Software & Services
There are three pieces of software that are essential to the remote consultancy work we do at Department of Play:
- Google Docs: Lots of the companies we work with have already moved away from the traditional Microsoft suite to Google’s more flexible offering. The ability to collaborate in real time on design documentation or share comments on a presentation is indispensable. Even Google Sheets are now powerful enough that I’ve built complete Monte Carlo economy simulations within them. Around 90% of our project deliveries are a Google Doc link delivered by email.
- Slack: Nearly as ubiquitous as Google Docs, the team chat software Slack is a great way for us to communicate with our colleagues and our clients, no matter where they are based. It allows for daily stand-ups, quick sharing of ideas and essential social chatter.
- Google Meet: There are some things that can’t be done via email and text chat, and there’s nothing like face-to-face for building rapport and trust. For these types of discussions we use Google Meet, which is included in G Suite, with Google Docs and Drive. It’s highly reliable, affordable and full of features. There are, however, a whole bunch of alternatives and we invariably end up using Zoom, Slack (in-built voice calls are standard, but video calling is a premium feature), Skype, FaceTime and even Facebook and Whatsapp.
Other functions like training can be handled with Udemy and equipment can be shipped direct with Amazon to anywhere in the world. We’ve also used virtual PA services to help us plan and organize our time, and of course GitHub and App Center to manage software builds without a physical build machine to plug devices into.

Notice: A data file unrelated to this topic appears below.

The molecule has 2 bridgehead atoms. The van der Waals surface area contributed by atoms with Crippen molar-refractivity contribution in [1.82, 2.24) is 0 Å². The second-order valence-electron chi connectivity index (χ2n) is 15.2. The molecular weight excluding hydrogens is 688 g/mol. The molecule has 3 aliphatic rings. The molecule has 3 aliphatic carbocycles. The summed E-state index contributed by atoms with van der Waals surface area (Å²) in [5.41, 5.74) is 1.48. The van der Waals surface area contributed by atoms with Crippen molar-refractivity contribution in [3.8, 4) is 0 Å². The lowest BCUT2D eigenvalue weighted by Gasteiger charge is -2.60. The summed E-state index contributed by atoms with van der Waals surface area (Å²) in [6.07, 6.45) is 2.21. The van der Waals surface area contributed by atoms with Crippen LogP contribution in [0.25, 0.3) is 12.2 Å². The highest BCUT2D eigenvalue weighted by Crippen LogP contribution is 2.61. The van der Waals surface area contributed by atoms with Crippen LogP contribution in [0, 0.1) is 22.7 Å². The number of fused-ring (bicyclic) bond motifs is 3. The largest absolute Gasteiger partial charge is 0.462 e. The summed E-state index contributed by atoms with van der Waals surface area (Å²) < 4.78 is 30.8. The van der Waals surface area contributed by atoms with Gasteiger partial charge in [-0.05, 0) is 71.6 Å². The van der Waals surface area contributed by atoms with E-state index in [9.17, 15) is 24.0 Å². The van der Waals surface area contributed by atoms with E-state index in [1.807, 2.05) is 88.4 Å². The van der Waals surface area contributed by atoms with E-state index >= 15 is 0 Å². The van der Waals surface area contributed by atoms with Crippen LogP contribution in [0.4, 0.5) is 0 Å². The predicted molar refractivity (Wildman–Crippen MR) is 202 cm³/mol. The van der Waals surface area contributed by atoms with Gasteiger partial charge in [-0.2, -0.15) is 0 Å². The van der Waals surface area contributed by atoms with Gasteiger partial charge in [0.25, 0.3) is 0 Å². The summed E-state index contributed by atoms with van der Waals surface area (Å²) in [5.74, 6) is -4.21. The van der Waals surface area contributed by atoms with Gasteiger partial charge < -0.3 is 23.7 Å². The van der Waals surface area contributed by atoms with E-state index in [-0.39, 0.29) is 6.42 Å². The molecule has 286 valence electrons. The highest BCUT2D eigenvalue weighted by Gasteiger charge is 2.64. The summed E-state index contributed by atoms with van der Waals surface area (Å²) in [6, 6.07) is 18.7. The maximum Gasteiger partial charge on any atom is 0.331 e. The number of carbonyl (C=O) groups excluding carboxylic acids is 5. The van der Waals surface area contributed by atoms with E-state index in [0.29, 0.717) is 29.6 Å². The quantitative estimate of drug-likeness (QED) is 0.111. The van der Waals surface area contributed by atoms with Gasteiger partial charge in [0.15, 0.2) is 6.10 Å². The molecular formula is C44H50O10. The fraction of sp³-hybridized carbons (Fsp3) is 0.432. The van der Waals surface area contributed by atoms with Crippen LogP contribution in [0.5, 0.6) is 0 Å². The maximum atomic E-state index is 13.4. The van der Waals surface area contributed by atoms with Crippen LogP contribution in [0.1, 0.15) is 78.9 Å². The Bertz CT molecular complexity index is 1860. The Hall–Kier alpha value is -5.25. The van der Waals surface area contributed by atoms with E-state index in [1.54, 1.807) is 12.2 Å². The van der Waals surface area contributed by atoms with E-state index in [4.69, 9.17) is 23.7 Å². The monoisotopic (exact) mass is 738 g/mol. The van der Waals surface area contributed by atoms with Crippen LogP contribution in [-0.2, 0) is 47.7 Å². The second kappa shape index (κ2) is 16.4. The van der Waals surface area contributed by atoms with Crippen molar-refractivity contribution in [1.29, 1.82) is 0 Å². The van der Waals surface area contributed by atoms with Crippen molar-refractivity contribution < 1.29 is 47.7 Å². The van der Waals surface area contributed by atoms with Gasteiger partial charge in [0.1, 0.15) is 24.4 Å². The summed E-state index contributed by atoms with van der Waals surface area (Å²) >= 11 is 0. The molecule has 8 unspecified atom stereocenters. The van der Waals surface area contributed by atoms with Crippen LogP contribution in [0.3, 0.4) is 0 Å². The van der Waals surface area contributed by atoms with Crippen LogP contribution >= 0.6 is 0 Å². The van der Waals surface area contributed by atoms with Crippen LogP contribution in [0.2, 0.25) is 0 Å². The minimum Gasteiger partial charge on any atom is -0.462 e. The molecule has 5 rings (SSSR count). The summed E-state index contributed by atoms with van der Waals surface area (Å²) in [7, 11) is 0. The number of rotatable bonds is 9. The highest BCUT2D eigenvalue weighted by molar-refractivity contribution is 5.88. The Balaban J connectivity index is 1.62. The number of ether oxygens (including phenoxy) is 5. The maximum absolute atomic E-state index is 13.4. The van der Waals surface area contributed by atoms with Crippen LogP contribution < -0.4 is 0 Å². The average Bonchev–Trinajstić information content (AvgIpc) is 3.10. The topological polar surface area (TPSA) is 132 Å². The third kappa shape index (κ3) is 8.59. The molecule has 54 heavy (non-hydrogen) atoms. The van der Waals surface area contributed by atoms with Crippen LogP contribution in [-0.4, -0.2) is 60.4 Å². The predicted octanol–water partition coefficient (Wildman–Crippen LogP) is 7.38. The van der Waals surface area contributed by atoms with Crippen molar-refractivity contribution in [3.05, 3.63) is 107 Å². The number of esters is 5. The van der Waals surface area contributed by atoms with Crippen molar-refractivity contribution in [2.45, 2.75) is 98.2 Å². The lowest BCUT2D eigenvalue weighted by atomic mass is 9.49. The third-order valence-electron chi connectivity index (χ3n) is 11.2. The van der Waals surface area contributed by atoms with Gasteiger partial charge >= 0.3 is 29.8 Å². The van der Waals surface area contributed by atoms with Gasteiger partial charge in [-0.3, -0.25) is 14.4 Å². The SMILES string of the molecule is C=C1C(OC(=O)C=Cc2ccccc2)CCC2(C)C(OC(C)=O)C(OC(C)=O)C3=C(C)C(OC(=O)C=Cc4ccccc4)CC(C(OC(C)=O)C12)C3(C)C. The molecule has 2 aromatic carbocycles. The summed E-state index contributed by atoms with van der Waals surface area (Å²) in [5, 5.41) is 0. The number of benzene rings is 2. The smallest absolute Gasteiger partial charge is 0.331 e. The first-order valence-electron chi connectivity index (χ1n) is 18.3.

But the services themselves are only really half the equation – ultimately, it’s how you use them that makes a success of remote work.
Practices & Process
- Availability: One of the biggest concerns many employers have about WFH is that it makes it easier to slack off. This mostly a practical concern about someone being unreachable at the time they’re needed. Therefore it’s essential that you maintain strict contact hours where the team is all online and able to share work and help each other.
- Vision: A secondary concern revolves around the difficulty of ensuring a cohesive effort, especially for game development teams. We strongly advocate using a “why” approach to development, where a vision is communicated around “why” a product should be made, rather than simply “what” a product is, and what pillars are needed to support success. This approach gives more context to the work and allows for highly autonomous decision-making in the team.